Bastardo's future in Philly following suspension unclear
PHILADELPHIA -- It will be interesting to see what happens with Phillies left-hander Antonio Bastardo.
Major League Baseball suspended him 50 games for violations relating to its Biogenesis investigation. Bastardo went 3-2 with a 2.32 ERA in 48 appearances this season. In the past three seasons, the only left-handed reliever in Major League Baseball to have more strikeouts than Bastardo (198) is Reds closer Aroldis Chapman (266). The only left-handed relievers with a lower opponents' average than Bastardo (.187) are Chapman (.153) and Atlanta's Luis Avilan (.183).
"We are disappointed, obviously," Phillies general manager Ruben Amaro Jr. said Tuesday. "It's not the first guy and maybe not the last guy -- hopefully it's one of the last guys. We can't do anything about it other than hope that these guys maybe learn their lesson. I think what's happening is we're seeing the program working, and hopefully it will continue to deter players from doing what they're not supposed to be doing."
Amaro said Bastardo informed him Sunday night he might be suspended Monday. He has not spoken to him since.
Left-hander Cesar Jimenez had his contract selected from Triple-A Lehigh Valley to take Bastardo's spot on the 25-man roster.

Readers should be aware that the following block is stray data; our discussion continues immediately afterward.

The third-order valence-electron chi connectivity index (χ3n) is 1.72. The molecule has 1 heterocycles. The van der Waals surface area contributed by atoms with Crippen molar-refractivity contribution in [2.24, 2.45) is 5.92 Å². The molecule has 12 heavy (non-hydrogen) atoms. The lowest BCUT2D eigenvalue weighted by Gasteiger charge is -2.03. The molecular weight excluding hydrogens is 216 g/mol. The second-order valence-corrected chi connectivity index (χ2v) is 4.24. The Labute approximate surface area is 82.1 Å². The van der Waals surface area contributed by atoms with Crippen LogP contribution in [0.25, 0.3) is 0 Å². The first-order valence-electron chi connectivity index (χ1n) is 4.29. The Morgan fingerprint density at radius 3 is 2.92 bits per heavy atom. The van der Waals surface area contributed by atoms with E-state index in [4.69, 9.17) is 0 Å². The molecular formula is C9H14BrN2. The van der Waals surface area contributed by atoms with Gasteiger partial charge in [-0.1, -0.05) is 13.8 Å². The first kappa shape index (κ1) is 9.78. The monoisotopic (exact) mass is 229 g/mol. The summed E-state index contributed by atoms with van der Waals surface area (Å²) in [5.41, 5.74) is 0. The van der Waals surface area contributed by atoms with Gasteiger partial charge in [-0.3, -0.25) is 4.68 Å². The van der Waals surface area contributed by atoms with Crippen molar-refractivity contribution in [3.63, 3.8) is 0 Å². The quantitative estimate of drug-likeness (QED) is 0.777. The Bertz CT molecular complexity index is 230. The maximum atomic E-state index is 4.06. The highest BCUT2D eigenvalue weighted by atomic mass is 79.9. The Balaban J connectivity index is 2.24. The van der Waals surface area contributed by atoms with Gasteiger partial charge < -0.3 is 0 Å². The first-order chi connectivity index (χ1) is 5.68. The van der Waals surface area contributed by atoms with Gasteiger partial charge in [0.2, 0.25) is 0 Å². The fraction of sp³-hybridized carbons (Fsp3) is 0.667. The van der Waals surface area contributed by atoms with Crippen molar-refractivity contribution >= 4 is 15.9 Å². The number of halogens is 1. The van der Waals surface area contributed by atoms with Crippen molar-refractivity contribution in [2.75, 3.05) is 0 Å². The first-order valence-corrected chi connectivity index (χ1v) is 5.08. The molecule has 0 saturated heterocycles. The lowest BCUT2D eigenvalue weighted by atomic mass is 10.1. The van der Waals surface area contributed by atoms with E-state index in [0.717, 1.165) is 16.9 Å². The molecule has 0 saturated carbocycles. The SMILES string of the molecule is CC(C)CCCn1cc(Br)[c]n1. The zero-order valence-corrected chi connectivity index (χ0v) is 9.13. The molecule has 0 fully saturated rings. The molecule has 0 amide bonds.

But the real question at the moment is how much the Phillies can rely upon Bastardo in the future. Who knows how much PEDs boosted his performance? And who knows how much this will affect him in salary arbitration? Bastardo enters his second year of arbitration eligibility after making $1.4 million this season.
"Fortunately for us, we have him under control, so we can make those decisions," Amaro said. "If he stays in the arbitration process, the arbitrator will decide what salary he gets if we can't find something to come to a conclusion on. We have to take everything into account -- whether he can still be an effective pitcher and try to make the right decisions on him."
Said Phillies manager Charlie Manuel: "We'll see how good he'll be when we put him on the mound in Spring Training and let him pitch some and see where he's at velocity-wise and command-wise. He might get more innings in Spring Training than he usually gets."